I feel something on my ankles that I think might be blisters.  We stop at an aid station and my brother Dean takes a look.  He's an athletic trainer at a university and knows his stuff.  He shines his light on my ankles as my mother yells at me for sitting down.  I told her that I'm not allowed to sit down-she's just doing her job.  Dean reaches over and pops a blister on each ankle with his fingernail.  Yikes! I didn't see that coming but he tapes them up with precision and tells me to move on.  I feel a lot better and we start chasing cut offs.
     My pace is slowing and I'm not sure there is much I can do about it.  My feet are very swollen and each step is beyond painful.  We come to each aid station with only 10 or so minutes to spare.  I only know this because I see less food out and people are packing things up and there is no hot soup left on this cold night.  This discourages me, everyone lies to me and says I have plenty of time left, but they still push me out of the aid stations fast.  
     Daylight is here and I should feel recharged.  Instead I just keep moving, not feeling especially hopeful.  David forces me to eat when I don't want to by telling me I can only walk when I am eating or drinking.  I listen to him but at some point the rest of my race turns into a death march.  We get to an aid station or what should be an aid station and only find a port-a-john and a table that was supposed to have water jugs on it.  Guess they closed the aid station early as David knew we were still on time at this point.  A few miles down the trail we encounter a runner headed towards us.  Turns out it is one of the race directors.  He says that at this point I am not on pace to finish in time.  He gives me the opportunity to take a 100K finish.  Not much of a choice now, is there?  I knew my pace was too slow and wouldn't improve enough to make up for time lost.   We continue heading into the next road where my husband and mom are waiting.  The relief on their faces astonishes me.  Like worry washing away.  Later they tell me that the race director had someone sweeping the course for stragglers and they did not see us.  Erick feared that we I fell off an embankment and David was trying to get me out.  When the sweepers came in and said no one was left on the course, Erick challenged them and they admitted to skipping a section of the course and taking a ride in a car and that they did not actually clear the entire course.  I'm surprised my mother did not have a heart attack at the thought of me lost or injured.  The race director was obviously not happy with what happened and came out on the trail on his own to find us.  We weren't lost, he just wanted to know we were ok.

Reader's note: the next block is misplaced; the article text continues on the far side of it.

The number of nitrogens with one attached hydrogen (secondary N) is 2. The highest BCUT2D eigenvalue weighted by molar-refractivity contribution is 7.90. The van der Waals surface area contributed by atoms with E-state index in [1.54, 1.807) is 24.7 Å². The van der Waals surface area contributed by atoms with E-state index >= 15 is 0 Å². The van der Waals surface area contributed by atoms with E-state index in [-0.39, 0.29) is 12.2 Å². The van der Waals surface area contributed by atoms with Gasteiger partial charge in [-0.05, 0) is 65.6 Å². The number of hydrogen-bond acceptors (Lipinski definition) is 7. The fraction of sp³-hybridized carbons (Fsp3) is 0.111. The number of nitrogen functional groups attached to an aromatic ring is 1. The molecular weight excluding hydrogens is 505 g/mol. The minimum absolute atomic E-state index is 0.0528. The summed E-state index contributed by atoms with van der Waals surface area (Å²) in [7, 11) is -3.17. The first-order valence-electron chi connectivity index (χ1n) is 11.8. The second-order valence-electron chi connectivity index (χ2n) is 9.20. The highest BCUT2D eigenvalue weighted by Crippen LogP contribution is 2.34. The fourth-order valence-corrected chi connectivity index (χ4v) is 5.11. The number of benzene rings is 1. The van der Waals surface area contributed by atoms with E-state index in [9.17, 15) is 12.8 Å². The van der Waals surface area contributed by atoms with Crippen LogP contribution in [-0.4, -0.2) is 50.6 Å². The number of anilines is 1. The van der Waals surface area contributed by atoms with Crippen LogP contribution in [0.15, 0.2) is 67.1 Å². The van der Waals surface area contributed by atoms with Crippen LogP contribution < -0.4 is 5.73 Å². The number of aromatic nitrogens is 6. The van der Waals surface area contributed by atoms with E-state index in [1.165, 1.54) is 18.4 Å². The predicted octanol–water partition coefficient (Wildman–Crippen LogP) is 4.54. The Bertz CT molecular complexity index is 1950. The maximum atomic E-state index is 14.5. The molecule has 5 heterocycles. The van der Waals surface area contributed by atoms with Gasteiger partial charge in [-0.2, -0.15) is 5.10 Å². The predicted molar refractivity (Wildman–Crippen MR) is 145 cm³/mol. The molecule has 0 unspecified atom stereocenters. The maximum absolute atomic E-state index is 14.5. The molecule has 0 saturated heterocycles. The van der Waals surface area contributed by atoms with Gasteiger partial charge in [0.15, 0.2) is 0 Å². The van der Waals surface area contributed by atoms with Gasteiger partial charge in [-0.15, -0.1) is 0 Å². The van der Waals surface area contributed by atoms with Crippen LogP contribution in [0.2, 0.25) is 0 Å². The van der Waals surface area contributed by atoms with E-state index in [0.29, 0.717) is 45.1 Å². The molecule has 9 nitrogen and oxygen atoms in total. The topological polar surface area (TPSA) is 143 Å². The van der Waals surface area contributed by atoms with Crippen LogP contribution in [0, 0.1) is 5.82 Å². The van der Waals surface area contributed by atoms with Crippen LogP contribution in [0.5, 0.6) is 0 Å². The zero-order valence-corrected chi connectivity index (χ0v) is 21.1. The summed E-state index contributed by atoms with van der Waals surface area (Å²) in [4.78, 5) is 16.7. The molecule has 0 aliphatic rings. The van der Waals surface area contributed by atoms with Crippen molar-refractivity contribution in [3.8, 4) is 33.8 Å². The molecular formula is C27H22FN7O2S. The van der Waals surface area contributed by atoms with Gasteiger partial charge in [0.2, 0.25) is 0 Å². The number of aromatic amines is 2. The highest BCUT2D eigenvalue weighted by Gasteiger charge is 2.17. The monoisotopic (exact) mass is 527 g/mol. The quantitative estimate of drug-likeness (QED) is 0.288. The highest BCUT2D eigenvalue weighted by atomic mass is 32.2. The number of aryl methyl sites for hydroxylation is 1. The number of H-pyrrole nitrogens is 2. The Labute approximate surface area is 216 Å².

Me with the RD and David 

     Did I get a 100 mile buckle?  No.  Did I wish the next day I could have run faster or tried harder?  For sure.  But did I have a great time seeing my parents, aunt and uncle and my brother?  Absolutely.  Will I try a 100 miler again?  You know it! 


My Facebook post on June 4, 2014

     "This weekend I saw 93 beautiful miles of a gorgeous state park on a glacial trail. I spent 52 miles of it with an amazing friend. I had very dear family members along to cheer me on and support me. I ran between fields of wild flowers followed by hot and humid prairie. I trekked through the woods in a thunderstorm at dusk. I ran through a perfectly starlight, cloudless sky hours later. I encountered a baby raccoon only a few days old on the side of the trail and heard a whip-poor-will for the first time. I witnessed the sun coming up after running more than 24 hours. Yes, I missed 7 miles of my race because I am not a fast runner. But looking back now, I don't regret a minute of it. The memories are priceless. "